Does increasing an object’s symmetry enhance its aesthetic appeal? A formal link between the two was proposed in 1933 by the Harvard mathematician George David Birkhoff, who developed a mathematical formula in which the ‘aesthetic measure’ *M* of an object equalled its ‘order’ *O* divided by its ‘complexity’ *C*. Defining such terms, much less giving them numerical values, is fraught with difficulty, as Birkhoff himself confessed. In the years since, there have been several contradictory studies examining Birkhoff’s thesis through experiments, or proposing alternatives to his speculative formula (eg, *M* = *O* × *C* instead of *M* = *O* ÷ *C*). However, two broad points of agreement emerge from all this conflicting work: first, that the aesthetic measure increases when the order increases and, second, that this order is greater for objects with more symmetry. In other words, making an object more symmetric *should* make it more beautiful.

She looks a bit zonked, with a pointy skull and a Gérard Depardieu nose

We’re going to test this with the Mona Lisa, who, as many have asserted, conforms well to the Golden Ratio criterion for beauty. In terms of the alternative criterion based on symmetry, though, she’s a bit of a dud, failing even the bilateral symmetry test. Let’s therefore give her a mathematical makeover by making her more symmetric, and see whether she becomes more beautiful in the process.

Start by duplicating the left half of the face on the right (you’ll need to stretch it a bit to restore it to the original size). Unfortunately, this doesn’t work too well – it makes her look a bit zonked, with a pointy skull and a Gérard Depardieu nose. Let’s persevere, however – by cutting and pasting and resizing further to make her even more symmetric. Like this:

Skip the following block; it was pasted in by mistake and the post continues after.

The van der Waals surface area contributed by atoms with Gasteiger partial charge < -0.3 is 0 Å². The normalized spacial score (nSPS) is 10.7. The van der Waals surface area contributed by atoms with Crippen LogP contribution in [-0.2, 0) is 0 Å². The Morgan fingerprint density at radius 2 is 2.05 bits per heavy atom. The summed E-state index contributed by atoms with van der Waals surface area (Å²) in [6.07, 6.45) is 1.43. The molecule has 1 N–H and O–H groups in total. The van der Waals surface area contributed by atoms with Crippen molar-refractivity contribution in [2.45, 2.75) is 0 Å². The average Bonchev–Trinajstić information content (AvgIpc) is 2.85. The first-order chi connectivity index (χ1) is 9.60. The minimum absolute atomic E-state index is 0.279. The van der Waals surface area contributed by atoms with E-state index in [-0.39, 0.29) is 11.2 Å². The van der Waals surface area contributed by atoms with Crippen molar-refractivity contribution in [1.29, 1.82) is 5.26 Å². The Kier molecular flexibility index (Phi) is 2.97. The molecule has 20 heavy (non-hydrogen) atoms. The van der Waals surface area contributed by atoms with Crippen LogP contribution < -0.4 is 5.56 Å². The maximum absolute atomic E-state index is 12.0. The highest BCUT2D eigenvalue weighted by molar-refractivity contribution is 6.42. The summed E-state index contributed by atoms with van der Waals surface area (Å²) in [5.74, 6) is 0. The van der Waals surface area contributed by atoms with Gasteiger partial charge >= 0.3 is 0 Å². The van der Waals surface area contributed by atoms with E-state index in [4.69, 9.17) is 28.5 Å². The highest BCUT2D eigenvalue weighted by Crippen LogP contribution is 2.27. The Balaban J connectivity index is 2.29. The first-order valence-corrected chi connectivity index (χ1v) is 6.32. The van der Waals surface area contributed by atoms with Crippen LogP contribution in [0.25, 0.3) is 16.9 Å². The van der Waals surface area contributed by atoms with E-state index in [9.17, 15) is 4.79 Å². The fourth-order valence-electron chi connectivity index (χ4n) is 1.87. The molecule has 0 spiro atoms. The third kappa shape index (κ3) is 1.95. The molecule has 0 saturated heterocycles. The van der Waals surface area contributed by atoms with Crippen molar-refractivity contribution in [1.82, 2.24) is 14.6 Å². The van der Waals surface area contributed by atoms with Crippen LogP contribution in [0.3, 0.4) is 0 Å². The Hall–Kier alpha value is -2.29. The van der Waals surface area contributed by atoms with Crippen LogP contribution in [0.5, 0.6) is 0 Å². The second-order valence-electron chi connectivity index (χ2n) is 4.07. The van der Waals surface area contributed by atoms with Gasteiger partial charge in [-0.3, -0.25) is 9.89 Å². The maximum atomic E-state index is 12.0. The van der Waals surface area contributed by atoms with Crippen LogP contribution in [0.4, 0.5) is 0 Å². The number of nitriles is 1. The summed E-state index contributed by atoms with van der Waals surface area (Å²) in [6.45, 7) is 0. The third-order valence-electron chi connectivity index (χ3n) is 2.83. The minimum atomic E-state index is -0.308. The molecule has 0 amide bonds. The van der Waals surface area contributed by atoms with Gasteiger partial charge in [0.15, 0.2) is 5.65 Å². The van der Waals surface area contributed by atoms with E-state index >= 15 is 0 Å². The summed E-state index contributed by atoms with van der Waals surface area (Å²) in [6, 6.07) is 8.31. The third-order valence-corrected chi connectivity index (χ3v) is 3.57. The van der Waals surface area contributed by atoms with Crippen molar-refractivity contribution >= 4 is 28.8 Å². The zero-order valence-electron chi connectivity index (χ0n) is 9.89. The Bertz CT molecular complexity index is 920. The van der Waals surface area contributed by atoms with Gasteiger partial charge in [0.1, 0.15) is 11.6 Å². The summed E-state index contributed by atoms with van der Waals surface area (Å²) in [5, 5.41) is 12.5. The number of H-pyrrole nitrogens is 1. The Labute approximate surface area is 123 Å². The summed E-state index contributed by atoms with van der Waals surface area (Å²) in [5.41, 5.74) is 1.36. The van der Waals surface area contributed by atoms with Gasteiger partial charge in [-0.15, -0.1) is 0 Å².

This is uglier, not more beautiful, you might point out. But you can hear mathematicians rejoicing, because Mona is now symmetric across both the horizontal *and* vertical axes – in the same way a rectangle is! Let’s therefore continue – cut Mona into quarters, and paste together four copies of the top wedge to make a whole:

OK, I admit she’s started looking a little bloated, like a baleful soccer ball. But notice she’s now symmetric across the diagonals as well: ie, she’s risen to the same level, symmetry-wise, as a square! And if you take that same wedge, shrink it to a thinner triangle, and stick eight copies together, you’ll get an octagon. (See if you can spot the eight axes of symmetry.) Shrink it even more, so that 12 copies can fit together, and you get a dodecagon.

Something’s changing, do you notice? It’s symmetry, working its magic. Mona’s getting beautiful again, in a flowery, tableclothy sort of way. So reduce each wedge into the thinnest sliver you can manage, and then paste together as many as will fit.

Now you can tell what will happen in the limit. In her final transformation, Mona will be reincarnated as a circle – the most symmetric figure there is. Her essence will still pervade the disc, but in a blended, abstracted sort of way.

What’s emerged is an entirely new aesthetic – one that’s very geometrical, very orderly, and very different from the Golden Rectangle attractiveness of the original Mona Lisa. Maybe this is a distillation of what Plato and Galois and Birkhoff were trying to capture.

This points to a difficulty in the search for a universal criterion for beauty that goes beyond just differing personal taste. The two heuristics we’ve explored – the Golden Ratio and symmetry – may both give rise to beauty that is universally appreciated. However, the aesthetics that result are intrinsically in conflict with each other.